Mage has just posted something about the intersection between polyamory and aromance, which, coincidentally, is what I was gearing myself up to write.
They talk about why friendship can have the same sorts of intimacy as an emotional affair, but without the judgement. It’s like a get-out clause in conventional monogamy, the poly-style steam vent without which the whole thing would certainly blow.
(It’s also, as a side-thought, often routed in heteronormativity. “My boyfriend can go out with his guy friends because men don’t form threatening relationships with other men”, “My girlfriend can do likewise, because even when girls do form relationships, they’re sexy and controllable.” Hence the gay best friend. Hence one of the reasons many people don’t want to date bisexuals (because they know they’d have to be jealous of everyone, thus allowing them no friends). It doesn’t work when you start to consider the real gender-sexuality smoosh.)
I don’t want to be one of those non-monogamous people who then decides monogamy is terrible and should be destroyed (but I’m allowed my tactless venting period, right? Like snotty new AVENites?). However, I don’t think I’m stretching my luck when I say- It’s impossible to get all your intimacy from one person.
Monogamy is going to have to struggle with that fact. Doesn’t mean it can’t survive (as Mage calls it, ‘monoamory’), but it can’t pretend otherwise. When it comes to intimacy, humans will always be sluts.
I think polyamory and aromance have a lot to offer each other. And not in a theoretical, we can both learn things, kinda way. In a practical, “Hey, Poly, wanna hook up?” “Sure, Asexy, prepare to be cuddled harder than ever before” kinda way.
It seemed weird to me, first pondering this, that the answer to ‘I can’t have one romantic relationship’ would be ‘have several’. But there’s two very important points about polyamorous people.
Firstly, as a group, they’ve spent a lot of time thinking about relationships, figuring out why the relationship structure they saw around them didn’t work for them. They’re going to sympathise, if you can spin it right.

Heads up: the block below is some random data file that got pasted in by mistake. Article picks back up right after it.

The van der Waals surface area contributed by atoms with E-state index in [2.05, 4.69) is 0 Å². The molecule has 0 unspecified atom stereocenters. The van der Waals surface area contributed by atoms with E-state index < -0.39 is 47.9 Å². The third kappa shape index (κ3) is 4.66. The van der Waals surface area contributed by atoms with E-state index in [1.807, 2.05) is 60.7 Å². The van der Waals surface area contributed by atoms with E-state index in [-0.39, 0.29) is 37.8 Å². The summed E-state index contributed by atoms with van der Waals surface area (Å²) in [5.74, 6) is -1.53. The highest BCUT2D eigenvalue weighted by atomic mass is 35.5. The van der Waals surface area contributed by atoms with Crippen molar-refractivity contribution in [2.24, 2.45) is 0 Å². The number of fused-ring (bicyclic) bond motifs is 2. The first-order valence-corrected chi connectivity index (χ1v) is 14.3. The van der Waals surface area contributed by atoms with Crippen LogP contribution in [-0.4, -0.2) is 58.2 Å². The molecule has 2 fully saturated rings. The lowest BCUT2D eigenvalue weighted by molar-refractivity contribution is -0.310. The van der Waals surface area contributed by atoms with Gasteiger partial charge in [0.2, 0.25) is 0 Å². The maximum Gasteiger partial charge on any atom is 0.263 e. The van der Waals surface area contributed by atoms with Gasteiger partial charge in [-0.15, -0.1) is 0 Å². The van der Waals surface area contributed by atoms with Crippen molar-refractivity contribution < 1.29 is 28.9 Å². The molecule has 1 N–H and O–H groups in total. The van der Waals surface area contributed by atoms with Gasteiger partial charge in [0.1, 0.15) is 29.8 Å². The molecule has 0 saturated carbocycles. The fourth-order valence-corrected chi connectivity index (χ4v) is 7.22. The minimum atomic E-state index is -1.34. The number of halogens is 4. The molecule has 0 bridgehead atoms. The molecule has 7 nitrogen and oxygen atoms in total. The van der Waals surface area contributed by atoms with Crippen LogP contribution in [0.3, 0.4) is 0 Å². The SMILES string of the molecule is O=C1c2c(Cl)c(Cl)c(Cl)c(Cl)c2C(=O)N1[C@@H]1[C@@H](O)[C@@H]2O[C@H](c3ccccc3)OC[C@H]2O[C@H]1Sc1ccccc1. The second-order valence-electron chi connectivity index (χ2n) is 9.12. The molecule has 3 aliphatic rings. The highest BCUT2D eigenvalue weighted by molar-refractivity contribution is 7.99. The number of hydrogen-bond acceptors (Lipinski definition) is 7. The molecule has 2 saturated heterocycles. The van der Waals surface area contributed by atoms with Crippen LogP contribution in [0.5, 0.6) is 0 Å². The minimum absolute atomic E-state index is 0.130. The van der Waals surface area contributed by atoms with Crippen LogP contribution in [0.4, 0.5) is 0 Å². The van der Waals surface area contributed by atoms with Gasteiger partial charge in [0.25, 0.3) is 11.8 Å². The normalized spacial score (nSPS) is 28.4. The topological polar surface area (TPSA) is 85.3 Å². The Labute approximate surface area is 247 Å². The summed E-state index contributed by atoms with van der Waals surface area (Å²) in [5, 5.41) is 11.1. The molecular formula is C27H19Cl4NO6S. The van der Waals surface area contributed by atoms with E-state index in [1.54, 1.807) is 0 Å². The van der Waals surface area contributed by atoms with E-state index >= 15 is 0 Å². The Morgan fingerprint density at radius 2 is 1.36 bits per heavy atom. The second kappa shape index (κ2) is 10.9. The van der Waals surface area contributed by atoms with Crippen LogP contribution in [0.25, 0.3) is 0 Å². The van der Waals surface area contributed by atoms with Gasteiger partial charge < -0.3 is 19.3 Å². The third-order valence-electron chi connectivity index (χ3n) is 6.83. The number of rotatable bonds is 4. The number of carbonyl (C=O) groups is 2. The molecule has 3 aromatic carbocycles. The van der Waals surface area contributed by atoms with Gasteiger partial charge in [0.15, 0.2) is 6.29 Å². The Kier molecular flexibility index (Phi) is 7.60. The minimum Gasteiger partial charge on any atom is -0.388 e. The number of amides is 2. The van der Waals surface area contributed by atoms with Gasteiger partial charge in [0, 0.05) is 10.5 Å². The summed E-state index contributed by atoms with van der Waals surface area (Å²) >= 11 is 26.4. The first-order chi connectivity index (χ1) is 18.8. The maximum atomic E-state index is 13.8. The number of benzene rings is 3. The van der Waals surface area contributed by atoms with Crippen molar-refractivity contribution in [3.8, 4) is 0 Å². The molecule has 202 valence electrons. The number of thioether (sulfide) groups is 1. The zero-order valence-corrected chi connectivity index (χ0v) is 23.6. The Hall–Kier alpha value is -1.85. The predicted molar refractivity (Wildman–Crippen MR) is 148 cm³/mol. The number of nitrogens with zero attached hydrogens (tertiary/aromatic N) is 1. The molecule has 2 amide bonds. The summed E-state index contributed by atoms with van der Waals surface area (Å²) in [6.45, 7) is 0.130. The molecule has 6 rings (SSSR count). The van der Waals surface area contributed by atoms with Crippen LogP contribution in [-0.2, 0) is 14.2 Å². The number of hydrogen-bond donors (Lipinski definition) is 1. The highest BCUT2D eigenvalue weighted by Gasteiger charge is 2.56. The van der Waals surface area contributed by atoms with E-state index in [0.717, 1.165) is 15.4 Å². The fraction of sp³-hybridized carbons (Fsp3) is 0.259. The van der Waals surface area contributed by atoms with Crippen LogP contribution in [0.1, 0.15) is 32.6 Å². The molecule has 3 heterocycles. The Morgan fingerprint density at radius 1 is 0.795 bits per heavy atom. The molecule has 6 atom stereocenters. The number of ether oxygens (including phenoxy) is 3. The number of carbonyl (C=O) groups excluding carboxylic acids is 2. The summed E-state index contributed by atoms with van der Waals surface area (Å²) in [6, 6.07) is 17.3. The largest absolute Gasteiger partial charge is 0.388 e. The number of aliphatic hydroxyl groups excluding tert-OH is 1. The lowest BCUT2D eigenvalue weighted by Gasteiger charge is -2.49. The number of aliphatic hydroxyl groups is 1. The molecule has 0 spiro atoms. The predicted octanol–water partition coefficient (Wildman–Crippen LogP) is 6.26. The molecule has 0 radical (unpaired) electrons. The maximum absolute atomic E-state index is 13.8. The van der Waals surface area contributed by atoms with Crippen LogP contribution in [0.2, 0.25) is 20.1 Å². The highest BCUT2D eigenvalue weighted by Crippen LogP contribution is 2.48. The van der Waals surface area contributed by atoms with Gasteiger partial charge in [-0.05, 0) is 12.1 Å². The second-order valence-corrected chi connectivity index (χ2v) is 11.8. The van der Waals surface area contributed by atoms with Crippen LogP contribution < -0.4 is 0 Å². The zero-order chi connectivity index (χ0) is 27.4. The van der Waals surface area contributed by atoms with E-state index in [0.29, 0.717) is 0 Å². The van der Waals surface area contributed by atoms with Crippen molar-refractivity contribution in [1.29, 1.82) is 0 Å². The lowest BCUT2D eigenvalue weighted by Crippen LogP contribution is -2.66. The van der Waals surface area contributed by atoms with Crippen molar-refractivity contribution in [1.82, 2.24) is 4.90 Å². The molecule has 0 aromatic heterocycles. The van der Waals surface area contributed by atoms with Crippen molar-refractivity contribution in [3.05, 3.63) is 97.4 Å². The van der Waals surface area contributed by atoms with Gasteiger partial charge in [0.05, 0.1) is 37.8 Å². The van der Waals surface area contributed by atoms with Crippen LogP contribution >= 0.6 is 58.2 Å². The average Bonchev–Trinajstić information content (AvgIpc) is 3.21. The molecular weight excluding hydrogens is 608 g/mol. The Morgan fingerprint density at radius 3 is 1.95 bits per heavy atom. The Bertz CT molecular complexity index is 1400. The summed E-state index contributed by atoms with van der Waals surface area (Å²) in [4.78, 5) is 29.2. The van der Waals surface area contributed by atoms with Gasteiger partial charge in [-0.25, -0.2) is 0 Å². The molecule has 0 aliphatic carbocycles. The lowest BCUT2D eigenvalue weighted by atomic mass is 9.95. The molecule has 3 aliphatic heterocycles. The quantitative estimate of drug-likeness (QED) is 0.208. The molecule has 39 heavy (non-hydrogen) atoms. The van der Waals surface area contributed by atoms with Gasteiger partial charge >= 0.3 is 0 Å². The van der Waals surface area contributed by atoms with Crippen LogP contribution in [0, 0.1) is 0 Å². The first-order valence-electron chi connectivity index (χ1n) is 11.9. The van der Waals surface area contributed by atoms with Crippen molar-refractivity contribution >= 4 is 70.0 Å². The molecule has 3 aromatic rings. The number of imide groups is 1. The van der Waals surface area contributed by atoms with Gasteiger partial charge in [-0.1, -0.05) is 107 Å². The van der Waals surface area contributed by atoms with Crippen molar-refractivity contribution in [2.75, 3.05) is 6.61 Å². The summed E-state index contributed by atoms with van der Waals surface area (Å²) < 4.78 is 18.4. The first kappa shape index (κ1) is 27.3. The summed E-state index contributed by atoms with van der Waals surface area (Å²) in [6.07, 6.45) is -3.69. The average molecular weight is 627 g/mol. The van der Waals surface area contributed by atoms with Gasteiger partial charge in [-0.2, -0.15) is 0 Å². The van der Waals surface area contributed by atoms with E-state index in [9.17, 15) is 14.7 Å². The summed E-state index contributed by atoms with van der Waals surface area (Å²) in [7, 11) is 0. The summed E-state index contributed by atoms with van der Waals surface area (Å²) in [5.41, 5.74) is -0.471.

Secondly, they’re less keen on this idea that intimacy has to look a certain way, and all come from the same person. That means you’re more likely to get a tailor-made relationship with exactly the kind of intimacies you both want, and both of you having the freedom to look elsewhere to fulfil your remaining intimacies.
At the end of the day, a monogamous person who hopes to find the one and have a traditional relationship with them can never be more than ‘just friends’ with poor old Asexy. You can break the occasional small friendship boundary, you can commit to each other and look after each other more than normal, but they’re always going to be holding a little bundle of intimacies out ready for Mr. Right.
What you need, my dear, (he says, giving out fake advice to an imaginary person who is clearly actually himself, somewhere in the depths of the internet) is something queerer. Someone who won’t bind you up with ‘just friends’.
Another awesome plus is the visibility. If you reject the relationship binary and then hang out with people who haven’t, then you’re never going to be read as anything but friends. In the same way that asexuals aren’t assumed to be asexual, they’re just assumed to be single. Whereas if you create interesting relationships, that gives you the ability to subtly indicate to your corner of the world that stepping outside the binary is possible. And, as David Jay would say, it also gives you something to gossip about.